Alabama Crimson Tide running back Mark Ingram might wish he had been eligible to come out for the 2010 NFL Draft. After the 2009 season in which Ingram, a sophomore, won the Heisman Trophy and led his Alabama teammates to a national championship, he would certainly have gone within the top 10 selections. Alas, he needed one more year at the college level before he would be draft-eligible.
The 2010 campaign did not go as well for Ingram: Alabama has lost three times already, and Ingram has scarcely more than half his rushing yardage from last season. In the meantime, other running backs from across the collegiate map have stepped up and become serious draft prospects in the first round. Read on for the five best runners on the board, regardless of their projected draft slot or college stats.
Williams has fewer than 500 yards rushing on only 106 carries this season, but he has become an elite prospect nonetheless thanks to his punishing frame and solid open-field burst. Williams packs roughly 205 pounds of pop onto his five-foot-ten frame, and racked up nine touchdowns in only nine games of action this season, interspersed with injuries.
Speed backs tend to look a lot slower on Sundays, but guys like Williams who rely on a mixture of acceleration and power can thrive right away.
Even after missing the first two games of the season and getting shut down in key losses to South Carolina and Auburn, Ingram stands tall as an elite runner in this draft. He weighs in at 215 pounds, adds explosiveness as a receiver out of the backfield and has averaged 5.6 yards per carry even in this tough season.
Ingram also proved something this season, even if he does not seem to be quite the dominant force he was as a sophomore. He continues to carry himself well on and off the field, and runs intelligently enough to make guys miss without needing to burn or juke them.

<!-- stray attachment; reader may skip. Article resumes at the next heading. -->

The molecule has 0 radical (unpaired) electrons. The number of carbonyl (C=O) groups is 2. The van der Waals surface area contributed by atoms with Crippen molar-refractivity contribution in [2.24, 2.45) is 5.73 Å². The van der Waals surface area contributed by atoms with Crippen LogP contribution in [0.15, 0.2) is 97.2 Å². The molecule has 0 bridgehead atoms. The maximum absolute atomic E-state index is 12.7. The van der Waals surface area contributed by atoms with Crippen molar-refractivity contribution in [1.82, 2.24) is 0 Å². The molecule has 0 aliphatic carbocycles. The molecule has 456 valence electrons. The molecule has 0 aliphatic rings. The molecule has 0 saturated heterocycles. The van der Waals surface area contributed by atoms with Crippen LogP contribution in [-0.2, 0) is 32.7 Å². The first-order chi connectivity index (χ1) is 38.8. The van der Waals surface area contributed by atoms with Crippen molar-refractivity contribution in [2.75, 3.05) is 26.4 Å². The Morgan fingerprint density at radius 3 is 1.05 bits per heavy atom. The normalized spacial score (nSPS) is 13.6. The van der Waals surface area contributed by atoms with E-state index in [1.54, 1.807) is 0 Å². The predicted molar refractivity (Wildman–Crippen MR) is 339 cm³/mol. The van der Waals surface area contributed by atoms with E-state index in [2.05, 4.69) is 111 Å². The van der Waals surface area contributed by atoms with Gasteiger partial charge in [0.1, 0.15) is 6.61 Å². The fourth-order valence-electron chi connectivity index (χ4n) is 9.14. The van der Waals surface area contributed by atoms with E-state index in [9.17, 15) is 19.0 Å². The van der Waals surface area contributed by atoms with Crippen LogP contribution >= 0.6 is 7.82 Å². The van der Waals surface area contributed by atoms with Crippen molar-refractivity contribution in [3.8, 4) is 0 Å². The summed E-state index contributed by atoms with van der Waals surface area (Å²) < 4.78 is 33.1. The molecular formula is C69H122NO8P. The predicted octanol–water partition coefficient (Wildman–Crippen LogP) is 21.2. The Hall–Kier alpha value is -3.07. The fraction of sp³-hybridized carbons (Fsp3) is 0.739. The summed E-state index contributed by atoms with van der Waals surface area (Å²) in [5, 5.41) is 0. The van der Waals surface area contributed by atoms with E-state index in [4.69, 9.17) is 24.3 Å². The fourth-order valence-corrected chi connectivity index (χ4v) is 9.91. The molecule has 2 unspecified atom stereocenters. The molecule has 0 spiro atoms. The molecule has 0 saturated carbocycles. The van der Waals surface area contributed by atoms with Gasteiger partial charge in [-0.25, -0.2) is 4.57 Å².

The physical comparisons between Murray and Oklahoma alumnus Adrian Peterson are inevitable: They both stand 6'1" and weigh roughly 210 pounds, both run very upright and use their arms to create space. Both have speed and can lay out smaller defenders once they reach the second level. Murray may even be a better receiver than Peterson out of the backfield.
Of course, there are drawbacks. Murray is not the same sort of speed demon Peterson was; he is less a physical specimen than a crafty playmaker. The questions about whether he can sustain his excellent production with fewer opportunities on the next level are legitimate. Still, Murray has all the tools to be a serious threat on the ground in the NFL.
Thomas is the kind of big, bruising back who can succeed in the NFL only so long as he remains agile enough to make the occasional play with quick feet. He has been equal to that task in the tough environs of the Big 12 this season, running for nearly 1,500 yards. His speed is not superb, but he is light on his feet and has the size and strength to be an every-down back.
If there were any doubt about Thomas's ability to take over a game, it should have evaporated on Nov. 27. That day, the Wildcats narrowly beat North Texas, 49-41. To get the win, Thomas put the team on his shoulders, rushing for 269 yards and a pair of touchdowns on 36 carries.
There is a decidedly non-zero chance that Rodgers will stay for his senior season with the Beavers, where he has eclipsed 1,100 yards on the ground in each of his first three years. Rodgers is that prototypical shifty back that few believe will translate into a star at the next level, as he stands only 5'7" and weighs about 190 pounds.
Rodgers has great field vision, though, so he could well find a niche as an excellent cutback runner at the next level. He takes one blocks well enough for a small back and catches the ball well, so he is well-rounded enough to at least get some looks in the second round.